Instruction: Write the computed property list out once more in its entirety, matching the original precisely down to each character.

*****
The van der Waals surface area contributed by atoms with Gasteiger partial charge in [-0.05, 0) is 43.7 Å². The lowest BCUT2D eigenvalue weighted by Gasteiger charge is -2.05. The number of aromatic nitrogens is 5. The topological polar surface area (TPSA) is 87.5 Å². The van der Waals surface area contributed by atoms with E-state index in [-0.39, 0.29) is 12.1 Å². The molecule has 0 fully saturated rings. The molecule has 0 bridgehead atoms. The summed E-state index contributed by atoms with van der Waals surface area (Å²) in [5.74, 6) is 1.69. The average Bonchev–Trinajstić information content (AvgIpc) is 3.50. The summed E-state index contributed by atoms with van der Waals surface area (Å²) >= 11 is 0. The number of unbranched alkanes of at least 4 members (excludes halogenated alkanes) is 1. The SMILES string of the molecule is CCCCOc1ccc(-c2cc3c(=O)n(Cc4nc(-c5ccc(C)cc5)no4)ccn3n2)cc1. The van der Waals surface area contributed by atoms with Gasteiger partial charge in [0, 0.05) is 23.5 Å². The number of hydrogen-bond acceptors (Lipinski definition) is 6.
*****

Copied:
The van der Waals surface area contributed by atoms with Gasteiger partial charge in [-0.05, 0) is 43.7 Å². The lowest BCUT2D eigenvalue weighted by Gasteiger charge is -2.05. The number of aromatic nitrogens is 5. The topological polar surface area (TPSA) is 87.5 Å². The van der Waals surface area contributed by atoms with E-state index in [-0.39, 0.29) is 12.1 Å². The molecule has 0 fully saturated rings. The molecule has 0 bridgehead atoms. The summed E-state index contributed by atoms with van der Waals surface area (Å²) in [5.74, 6) is 1.69. The average Bonchev–Trinajstić information content (AvgIpc) is 3.50. The summed E-state index contributed by atoms with van der Waals surface area (Å²) >= 11 is 0. The number of unbranched alkanes of at least 4 members (excludes halogenated alkanes) is 1. The SMILES string of the molecule is CCCCOc1ccc(-c2cc3c(=O)n(Cc4nc(-c5ccc(C)cc5)no4)ccn3n2)cc1. The van der Waals surface area contributed by atoms with Gasteiger partial charge in [0, 0.05) is 23.5 Å². The number of hydrogen-bond acceptors (Lipinski definition) is 6.